I pursued a Bachelor's degree in aerospace engineering from 1984-1988 and received the degree in 1988. My focus was airplane design. In our senior year, we were given the option of completing an airplane design project or a spacecraft design project. The airplane design project enabled us to actually construct and fly our design, and at the time that seemed more interesting to me. My group was tasked to design a canard configuration, in which the main wing is in the back and the horizontal wing is in the front. There were two other designs, one a conventional airplane (that ended up being not too conventional) and a tri-surface design. The tri-surface design was called Tritanic and true to its namesake went down on the first flight. It was rebuilt and later flights were successful. The conventional design was not balanced correctly on the first flight, but our test pilot was able to bring it down safely. Our plane was dubbed the BFX-29.5 after the famous X-29 concept fighter (the extra 0.5 meant that we were a half step beyond the X-29, and the "BF" meant Blind Faith). An early proposed name was "Kniskern's Canard," after our fearless project leader, Mark Kniskern. (The "K" is usually silent, but was to be pronounced in the airplane name.) Like the X-29 that was our inspiration, our design had a forward-swept wing. The first flight was flawless, except for a rough landing that destroyed the cool fairing that we had installed on the landing gear. Our airplane was fairly aerobatic, and NCSU's test pilot, Robert Vess, was eventually able to do several fast rolls. The project was such a success that we were eventually invited to bring the airplane up to NASA Langley and test fly it at their Plum Tree test facility in Poquoson, Virginia. I attended these tests. Langley has some very nice video equipment with long zoom lenses, and I do have a tape of video footage of our airplane in flight. May try to capture and post some of that here eventually. Those of us who visited Langley in 1988 were absolutely thrilled to find that at the same test facility they had a 1/3 scale drop model of the X-29 that had inspired us. The drop model is balanced so that the inertia tensor accurately represents the full size aircraft. The model is then dropped from a helicopter at an altitude of 10 thousand feet, then flown down by radio control. For the drop models, there is an onboard camera and the test pilot sees, well, a pilot's eye view out of the small model. VERY cool stuff! There was a swamp nearby, and occasionally one of the drop models would land in the swamp (when, for example, an unstable configuration went out of control---better to have it happen with models than with the real thing!). There was a very large tractor, with, I think, 10 foot diameter wheels, which they would use to retrieve models that ended up in the swamp. The models were far, far from cheap, and they were not dispensible!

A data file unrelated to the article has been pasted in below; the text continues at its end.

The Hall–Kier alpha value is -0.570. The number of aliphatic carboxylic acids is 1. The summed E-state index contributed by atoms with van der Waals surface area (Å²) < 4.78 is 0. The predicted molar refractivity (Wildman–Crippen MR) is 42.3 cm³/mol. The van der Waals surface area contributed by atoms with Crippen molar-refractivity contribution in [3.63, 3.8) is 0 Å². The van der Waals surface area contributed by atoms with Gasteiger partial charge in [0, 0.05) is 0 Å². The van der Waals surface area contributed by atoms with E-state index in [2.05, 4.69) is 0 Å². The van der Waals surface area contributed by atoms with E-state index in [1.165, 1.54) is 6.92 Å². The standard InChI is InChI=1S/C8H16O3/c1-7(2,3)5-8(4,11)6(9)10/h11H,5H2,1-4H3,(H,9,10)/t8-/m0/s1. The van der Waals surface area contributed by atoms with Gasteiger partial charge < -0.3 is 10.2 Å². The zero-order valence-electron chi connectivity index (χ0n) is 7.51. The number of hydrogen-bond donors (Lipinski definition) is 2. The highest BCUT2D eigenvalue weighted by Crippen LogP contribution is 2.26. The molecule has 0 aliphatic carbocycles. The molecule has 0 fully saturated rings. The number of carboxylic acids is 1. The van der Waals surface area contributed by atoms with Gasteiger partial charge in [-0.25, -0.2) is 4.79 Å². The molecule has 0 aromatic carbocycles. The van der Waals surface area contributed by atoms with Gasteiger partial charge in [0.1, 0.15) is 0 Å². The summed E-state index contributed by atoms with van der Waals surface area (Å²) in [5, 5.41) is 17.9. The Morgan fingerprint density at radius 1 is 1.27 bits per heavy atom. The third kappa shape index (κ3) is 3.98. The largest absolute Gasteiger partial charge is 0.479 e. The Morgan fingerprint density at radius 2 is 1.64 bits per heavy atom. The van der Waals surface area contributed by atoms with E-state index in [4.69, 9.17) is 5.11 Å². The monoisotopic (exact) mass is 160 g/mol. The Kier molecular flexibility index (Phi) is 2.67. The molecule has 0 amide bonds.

The forward-swept wing was contraversial. There were a couple of aerodynamic reasons for it, but at low speeds it didn't really do much for us aerodynamically. But, it gave us a huge structural advantage. Most canard style airplanes have rear-swept wings and must mount the vertical stabilizers on the tips of the wings to place them far enough behind the center-of-gravity to be effective at providing directional stability. This means the wings have to be beefed up structurally, which increases weight and makes for some very interesting intertia tensor characteristics that affect flight dynamics. With the forward-swept wing we were able to place the vertical stabilizer on the fuselage, like a conventional design, meaning the wings don't have to be stronger than usual, saving weight and making for more conventional inertia characteristics.